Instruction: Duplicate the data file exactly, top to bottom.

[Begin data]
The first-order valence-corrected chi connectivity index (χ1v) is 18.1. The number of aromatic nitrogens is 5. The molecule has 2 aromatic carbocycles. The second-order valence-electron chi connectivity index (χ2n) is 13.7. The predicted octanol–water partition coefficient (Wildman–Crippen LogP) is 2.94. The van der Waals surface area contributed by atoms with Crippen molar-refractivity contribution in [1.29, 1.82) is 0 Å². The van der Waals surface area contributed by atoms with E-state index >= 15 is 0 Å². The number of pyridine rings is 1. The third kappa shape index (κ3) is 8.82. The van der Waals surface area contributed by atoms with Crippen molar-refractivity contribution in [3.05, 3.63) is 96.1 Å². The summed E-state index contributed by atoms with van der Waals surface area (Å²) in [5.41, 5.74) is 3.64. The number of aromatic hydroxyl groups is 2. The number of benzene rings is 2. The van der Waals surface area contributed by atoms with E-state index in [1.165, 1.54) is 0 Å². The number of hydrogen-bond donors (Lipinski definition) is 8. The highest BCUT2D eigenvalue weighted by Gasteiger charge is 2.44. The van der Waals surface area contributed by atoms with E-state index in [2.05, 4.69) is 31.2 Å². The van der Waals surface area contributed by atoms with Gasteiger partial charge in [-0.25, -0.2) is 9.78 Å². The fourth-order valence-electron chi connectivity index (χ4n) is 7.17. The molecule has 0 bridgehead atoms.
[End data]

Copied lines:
The first-order valence-corrected chi connectivity index (χ1v) is 18.1. The number of aromatic nitrogens is 5. The molecule has 2 aromatic carbocycles. The second-order valence-electron chi connectivity index (χ2n) is 13.7. The predicted octanol–water partition coefficient (Wildman–Crippen LogP) is 2.94. The van der Waals surface area contributed by atoms with Crippen molar-refractivity contribution in [1.29, 1.82) is 0 Å². The van der Waals surface area contributed by atoms with E-state index >= 15 is 0 Å². The number of pyridine rings is 1. The third kappa shape index (κ3) is 8.82. The van der Waals surface area contributed by atoms with Crippen molar-refractivity contribution in [3.05, 3.63) is 96.1 Å². The summed E-state index contributed by atoms with van der Waals surface area (Å²) in [5.41, 5.74) is 3.64. The number of aromatic hydroxyl groups is 2. The number of benzene rings is 2. The van der Waals surface area contributed by atoms with E-state index in [1.165, 1.54) is 0 Å². The number of hydrogen-bond donors (Lipinski definition) is 8. The highest BCUT2D eigenvalue weighted by Gasteiger charge is 2.44. The van der Waals surface area contributed by atoms with E-state index in [2.05, 4.69) is 31.2 Å². The van der Waals surface area contributed by atoms with Gasteiger partial charge in [-0.25, -0.2) is 9.78 Å². The fourth-order valence-electron chi connectivity index (χ4n) is 7.17. The molecule has 0 bridgehead atoms.